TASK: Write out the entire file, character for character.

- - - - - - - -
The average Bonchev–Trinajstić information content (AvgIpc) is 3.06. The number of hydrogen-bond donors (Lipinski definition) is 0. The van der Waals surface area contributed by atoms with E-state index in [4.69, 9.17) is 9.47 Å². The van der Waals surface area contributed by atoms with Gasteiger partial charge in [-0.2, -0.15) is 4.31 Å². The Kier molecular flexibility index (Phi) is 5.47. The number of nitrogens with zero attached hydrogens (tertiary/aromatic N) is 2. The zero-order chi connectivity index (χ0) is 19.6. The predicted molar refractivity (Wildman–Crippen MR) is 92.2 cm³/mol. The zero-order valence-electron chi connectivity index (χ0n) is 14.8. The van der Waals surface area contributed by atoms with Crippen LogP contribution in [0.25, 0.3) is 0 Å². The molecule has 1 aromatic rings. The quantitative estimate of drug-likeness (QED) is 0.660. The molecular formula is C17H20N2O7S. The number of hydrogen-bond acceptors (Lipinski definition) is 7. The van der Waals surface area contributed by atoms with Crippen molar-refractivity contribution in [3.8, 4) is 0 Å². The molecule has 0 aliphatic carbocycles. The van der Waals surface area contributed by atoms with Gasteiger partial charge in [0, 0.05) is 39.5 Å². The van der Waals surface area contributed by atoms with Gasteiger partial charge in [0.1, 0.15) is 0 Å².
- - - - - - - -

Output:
The average Bonchev–Trinajstić information content (AvgIpc) is 3.06. The number of hydrogen-bond donors (Lipinski definition) is 0. The van der Waals surface area contributed by atoms with E-state index in [4.69, 9.17) is 9.47 Å². The van der Waals surface area contributed by atoms with Gasteiger partial charge in [-0.2, -0.15) is 4.31 Å². The Kier molecular flexibility index (Phi) is 5.47. The number of nitrogens with zero attached hydrogens (tertiary/aromatic N) is 2. The zero-order chi connectivity index (χ0) is 19.6. The predicted molar refractivity (Wildman–Crippen MR) is 92.2 cm³/mol. The zero-order valence-electron chi connectivity index (χ0n) is 14.8. The van der Waals surface area contributed by atoms with Crippen LogP contribution in [0.25, 0.3) is 0 Å². The molecule has 1 aromatic rings. The quantitative estimate of drug-likeness (QED) is 0.660. The molecular formula is C17H20N2O7S. The number of hydrogen-bond acceptors (Lipinski definition) is 7. The van der Waals surface area contributed by atoms with Crippen molar-refractivity contribution in [3.8, 4) is 0 Å². The molecule has 0 aliphatic carbocycles. The van der Waals surface area contributed by atoms with Gasteiger partial charge in [0, 0.05) is 39.5 Å². The van der Waals surface area contributed by atoms with Gasteiger partial charge in [0.1, 0.15) is 0 Å².